Chabahar is an Iranian port located on the Gulf of Oman. Originally built in 1983 in order to diversify trade away from the Persian Gulf during the Iraq war, Chabahar port was recently expanded following some $500 million in investments and loans from the Indian government. The site consists of two separate ports, Shahid Kalantari and Shahid Beheshti, which combined have ten deep-water berths.
But Chabahar is more than just a port; it’s a coming out party for India’s regional trade ambitions, the first real attempt at a Belt and Road with Indian characteristics. The port, along with the $1.6 billion Chabahar-Zahedan railway link to Afghanistan that connects to it, seeks to solidify new regional trade routes to Central Asia, routes that will in some cases compete directly with China’s One Belt One Road (OBOR) Initiative, particularly the China-Pakistan Economic Corridor (CPEC). Chabahar port also figures in India’s more ambitious North-South Transportation Corridor, a rail/road/maritime connectivity project that runs northward through Central Asia, Russia, and eventually Europe.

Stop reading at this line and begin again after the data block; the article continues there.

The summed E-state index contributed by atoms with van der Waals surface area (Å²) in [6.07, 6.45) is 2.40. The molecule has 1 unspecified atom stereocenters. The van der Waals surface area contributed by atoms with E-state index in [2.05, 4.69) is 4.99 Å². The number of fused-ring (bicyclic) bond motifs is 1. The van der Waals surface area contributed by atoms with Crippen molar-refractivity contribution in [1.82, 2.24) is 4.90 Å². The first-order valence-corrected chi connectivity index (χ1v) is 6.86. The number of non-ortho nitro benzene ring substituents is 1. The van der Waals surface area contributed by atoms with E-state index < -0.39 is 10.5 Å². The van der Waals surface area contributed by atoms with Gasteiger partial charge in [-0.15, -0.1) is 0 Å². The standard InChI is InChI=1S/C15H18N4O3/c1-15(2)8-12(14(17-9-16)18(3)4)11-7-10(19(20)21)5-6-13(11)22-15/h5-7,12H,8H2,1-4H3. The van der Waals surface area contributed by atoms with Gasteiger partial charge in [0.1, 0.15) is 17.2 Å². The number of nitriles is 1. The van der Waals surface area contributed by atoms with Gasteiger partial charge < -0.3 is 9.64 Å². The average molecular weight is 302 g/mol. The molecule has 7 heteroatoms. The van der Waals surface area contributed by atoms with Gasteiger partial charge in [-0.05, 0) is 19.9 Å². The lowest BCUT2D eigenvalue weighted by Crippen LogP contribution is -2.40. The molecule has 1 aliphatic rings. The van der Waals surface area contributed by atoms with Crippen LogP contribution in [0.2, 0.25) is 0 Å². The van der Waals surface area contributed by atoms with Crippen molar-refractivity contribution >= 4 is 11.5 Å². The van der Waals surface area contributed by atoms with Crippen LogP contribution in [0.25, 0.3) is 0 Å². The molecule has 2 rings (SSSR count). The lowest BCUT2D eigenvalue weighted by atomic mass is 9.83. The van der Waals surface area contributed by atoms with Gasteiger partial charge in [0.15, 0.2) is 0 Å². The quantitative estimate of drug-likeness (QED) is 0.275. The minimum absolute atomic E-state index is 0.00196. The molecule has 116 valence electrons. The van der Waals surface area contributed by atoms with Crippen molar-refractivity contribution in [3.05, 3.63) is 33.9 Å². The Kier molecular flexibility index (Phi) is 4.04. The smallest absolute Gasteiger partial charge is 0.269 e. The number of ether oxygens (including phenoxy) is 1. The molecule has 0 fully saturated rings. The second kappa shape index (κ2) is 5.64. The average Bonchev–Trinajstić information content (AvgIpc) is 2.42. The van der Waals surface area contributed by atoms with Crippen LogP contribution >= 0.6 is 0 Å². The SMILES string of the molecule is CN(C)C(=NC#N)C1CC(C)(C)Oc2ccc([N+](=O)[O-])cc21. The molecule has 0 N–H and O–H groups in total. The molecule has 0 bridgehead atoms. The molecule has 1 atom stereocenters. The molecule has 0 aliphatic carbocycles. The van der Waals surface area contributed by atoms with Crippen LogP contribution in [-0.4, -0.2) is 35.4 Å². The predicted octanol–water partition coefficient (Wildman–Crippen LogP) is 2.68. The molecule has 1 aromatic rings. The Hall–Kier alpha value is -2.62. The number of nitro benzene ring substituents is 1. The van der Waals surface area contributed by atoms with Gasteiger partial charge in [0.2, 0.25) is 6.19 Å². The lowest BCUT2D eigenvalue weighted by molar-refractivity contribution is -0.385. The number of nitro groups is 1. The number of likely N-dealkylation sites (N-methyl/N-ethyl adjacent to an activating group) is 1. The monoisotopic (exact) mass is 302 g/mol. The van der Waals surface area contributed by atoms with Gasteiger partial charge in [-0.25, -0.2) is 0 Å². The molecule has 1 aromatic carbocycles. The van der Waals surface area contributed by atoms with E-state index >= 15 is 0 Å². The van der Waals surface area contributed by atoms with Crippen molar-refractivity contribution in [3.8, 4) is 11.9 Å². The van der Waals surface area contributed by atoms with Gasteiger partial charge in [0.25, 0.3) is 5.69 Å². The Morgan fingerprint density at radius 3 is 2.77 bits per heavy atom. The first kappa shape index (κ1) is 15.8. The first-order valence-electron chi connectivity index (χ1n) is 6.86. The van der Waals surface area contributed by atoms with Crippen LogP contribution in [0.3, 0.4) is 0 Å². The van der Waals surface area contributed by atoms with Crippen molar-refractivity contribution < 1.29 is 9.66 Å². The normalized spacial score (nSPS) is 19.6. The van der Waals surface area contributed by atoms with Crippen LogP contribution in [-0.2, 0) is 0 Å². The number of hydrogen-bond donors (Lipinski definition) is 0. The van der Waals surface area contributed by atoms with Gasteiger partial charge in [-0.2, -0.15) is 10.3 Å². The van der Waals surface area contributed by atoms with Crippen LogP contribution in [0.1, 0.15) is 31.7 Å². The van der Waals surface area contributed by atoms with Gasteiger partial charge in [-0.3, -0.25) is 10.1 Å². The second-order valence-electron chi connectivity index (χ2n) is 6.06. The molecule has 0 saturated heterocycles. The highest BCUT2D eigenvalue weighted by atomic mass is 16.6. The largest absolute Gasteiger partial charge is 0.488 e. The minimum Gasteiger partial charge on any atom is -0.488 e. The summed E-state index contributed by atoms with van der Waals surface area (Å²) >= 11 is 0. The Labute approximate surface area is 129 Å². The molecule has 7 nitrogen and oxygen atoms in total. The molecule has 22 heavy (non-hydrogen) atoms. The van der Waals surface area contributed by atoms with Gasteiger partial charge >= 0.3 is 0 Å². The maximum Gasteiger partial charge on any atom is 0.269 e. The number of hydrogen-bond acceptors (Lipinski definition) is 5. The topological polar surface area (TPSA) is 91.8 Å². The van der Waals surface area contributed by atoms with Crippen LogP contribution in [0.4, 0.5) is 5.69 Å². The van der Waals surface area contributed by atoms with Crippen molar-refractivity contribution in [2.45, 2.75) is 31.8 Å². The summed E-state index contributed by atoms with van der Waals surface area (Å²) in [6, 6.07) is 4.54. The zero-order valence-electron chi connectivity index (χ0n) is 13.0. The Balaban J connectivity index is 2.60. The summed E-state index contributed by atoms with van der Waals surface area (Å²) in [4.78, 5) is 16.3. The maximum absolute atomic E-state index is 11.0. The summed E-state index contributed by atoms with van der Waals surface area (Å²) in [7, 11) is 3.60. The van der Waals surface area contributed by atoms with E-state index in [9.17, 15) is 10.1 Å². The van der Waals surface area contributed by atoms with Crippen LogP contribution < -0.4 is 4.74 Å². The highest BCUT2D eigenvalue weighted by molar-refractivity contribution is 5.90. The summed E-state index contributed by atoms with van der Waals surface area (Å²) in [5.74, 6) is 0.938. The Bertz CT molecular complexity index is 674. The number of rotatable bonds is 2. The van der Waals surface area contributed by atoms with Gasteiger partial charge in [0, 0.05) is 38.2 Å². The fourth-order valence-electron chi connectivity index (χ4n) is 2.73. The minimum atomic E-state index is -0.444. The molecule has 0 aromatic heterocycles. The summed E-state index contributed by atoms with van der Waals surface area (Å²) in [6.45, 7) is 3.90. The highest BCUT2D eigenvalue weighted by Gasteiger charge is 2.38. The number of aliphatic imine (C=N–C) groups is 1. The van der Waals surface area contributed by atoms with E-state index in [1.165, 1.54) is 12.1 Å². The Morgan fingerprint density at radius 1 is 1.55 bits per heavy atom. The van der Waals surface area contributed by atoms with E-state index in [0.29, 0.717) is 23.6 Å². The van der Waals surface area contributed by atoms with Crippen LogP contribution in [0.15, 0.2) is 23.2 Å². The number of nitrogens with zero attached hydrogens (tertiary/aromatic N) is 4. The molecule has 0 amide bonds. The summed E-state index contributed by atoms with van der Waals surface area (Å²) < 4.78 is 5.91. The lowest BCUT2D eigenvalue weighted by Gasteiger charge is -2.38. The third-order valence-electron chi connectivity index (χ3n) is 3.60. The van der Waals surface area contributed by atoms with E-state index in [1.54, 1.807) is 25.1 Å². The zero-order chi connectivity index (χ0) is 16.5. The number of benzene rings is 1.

This backgrounder will examine what Chabahar port represents for the main players involved. It will also explore whether or not India’s plans will be jeopardized by President Trump’s recent exit from the Iran nuclear deal.